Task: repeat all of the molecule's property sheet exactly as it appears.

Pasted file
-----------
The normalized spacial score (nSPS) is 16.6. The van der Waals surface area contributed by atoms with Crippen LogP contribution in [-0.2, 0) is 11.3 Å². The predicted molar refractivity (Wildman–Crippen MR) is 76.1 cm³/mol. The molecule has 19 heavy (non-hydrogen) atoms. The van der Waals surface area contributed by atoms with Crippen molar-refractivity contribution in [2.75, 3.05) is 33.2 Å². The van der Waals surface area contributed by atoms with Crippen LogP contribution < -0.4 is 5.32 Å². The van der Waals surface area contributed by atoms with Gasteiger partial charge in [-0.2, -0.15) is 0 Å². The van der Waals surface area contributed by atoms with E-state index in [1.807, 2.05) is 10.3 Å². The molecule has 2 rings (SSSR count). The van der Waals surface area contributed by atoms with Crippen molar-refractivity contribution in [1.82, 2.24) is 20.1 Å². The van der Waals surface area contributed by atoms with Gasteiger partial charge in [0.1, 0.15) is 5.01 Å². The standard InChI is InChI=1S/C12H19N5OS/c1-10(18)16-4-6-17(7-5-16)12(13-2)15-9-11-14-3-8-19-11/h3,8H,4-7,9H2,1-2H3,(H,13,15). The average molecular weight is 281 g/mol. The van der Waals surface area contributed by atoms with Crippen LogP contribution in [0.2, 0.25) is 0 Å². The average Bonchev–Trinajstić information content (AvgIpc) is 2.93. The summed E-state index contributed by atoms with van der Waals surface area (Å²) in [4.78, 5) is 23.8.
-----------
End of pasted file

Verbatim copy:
The normalized spacial score (nSPS) is 16.6. The van der Waals surface area contributed by atoms with Crippen LogP contribution in [-0.2, 0) is 11.3 Å². The predicted molar refractivity (Wildman–Crippen MR) is 76.1 cm³/mol. The molecule has 19 heavy (non-hydrogen) atoms. The van der Waals surface area contributed by atoms with Crippen molar-refractivity contribution in [2.75, 3.05) is 33.2 Å². The van der Waals surface area contributed by atoms with Crippen LogP contribution < -0.4 is 5.32 Å². The van der Waals surface area contributed by atoms with Gasteiger partial charge in [-0.2, -0.15) is 0 Å². The van der Waals surface area contributed by atoms with E-state index in [1.807, 2.05) is 10.3 Å². The molecule has 2 rings (SSSR count). The van der Waals surface area contributed by atoms with Crippen molar-refractivity contribution in [1.82, 2.24) is 20.1 Å². The van der Waals surface area contributed by atoms with Gasteiger partial charge in [0.1, 0.15) is 5.01 Å². The standard InChI is InChI=1S/C12H19N5OS/c1-10(18)16-4-6-17(7-5-16)12(13-2)15-9-11-14-3-8-19-11/h3,8H,4-7,9H2,1-2H3,(H,13,15). The average molecular weight is 281 g/mol. The van der Waals surface area contributed by atoms with Crippen LogP contribution in [0.2, 0.25) is 0 Å². The average Bonchev–Trinajstić information content (AvgIpc) is 2.93. The summed E-state index contributed by atoms with van der Waals surface area (Å²) in [4.78, 5) is 23.8.